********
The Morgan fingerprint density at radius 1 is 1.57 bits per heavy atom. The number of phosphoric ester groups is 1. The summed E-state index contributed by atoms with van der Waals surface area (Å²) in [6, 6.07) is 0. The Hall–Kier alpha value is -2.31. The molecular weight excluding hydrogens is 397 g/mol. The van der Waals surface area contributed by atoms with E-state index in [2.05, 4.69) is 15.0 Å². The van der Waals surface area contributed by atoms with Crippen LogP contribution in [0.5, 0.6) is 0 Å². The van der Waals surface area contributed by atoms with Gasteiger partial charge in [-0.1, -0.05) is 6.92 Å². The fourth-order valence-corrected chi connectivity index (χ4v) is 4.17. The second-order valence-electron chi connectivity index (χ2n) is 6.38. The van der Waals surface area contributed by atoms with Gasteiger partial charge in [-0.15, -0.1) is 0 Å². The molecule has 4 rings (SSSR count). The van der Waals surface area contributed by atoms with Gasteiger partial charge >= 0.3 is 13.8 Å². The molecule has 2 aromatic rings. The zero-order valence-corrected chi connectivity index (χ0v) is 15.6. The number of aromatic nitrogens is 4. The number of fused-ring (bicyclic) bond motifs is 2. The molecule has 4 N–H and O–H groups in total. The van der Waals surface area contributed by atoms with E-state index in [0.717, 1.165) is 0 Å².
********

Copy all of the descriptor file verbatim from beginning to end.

The Morgan fingerprint density at radius 1 is 1.57 bits per heavy atom. The number of phosphoric ester groups is 1. The summed E-state index contributed by atoms with van der Waals surface area (Å²) in [6, 6.07) is 0. The Hall–Kier alpha value is -2.31. The molecular weight excluding hydrogens is 397 g/mol. The van der Waals surface area contributed by atoms with E-state index in [2.05, 4.69) is 15.0 Å². The van der Waals surface area contributed by atoms with Crippen LogP contribution in [0.5, 0.6) is 0 Å². The van der Waals surface area contributed by atoms with Gasteiger partial charge in [-0.1, -0.05) is 6.92 Å². The fourth-order valence-corrected chi connectivity index (χ4v) is 4.17. The second-order valence-electron chi connectivity index (χ2n) is 6.38. The van der Waals surface area contributed by atoms with Gasteiger partial charge in [-0.15, -0.1) is 0 Å². The molecule has 4 rings (SSSR count). The van der Waals surface area contributed by atoms with Gasteiger partial charge >= 0.3 is 13.8 Å². The molecule has 2 aromatic rings. The zero-order valence-corrected chi connectivity index (χ0v) is 15.6. The number of aromatic nitrogens is 4. The number of fused-ring (bicyclic) bond motifs is 2. The molecule has 4 N–H and O–H groups in total. The van der Waals surface area contributed by atoms with E-state index in [0.717, 1.165) is 0 Å².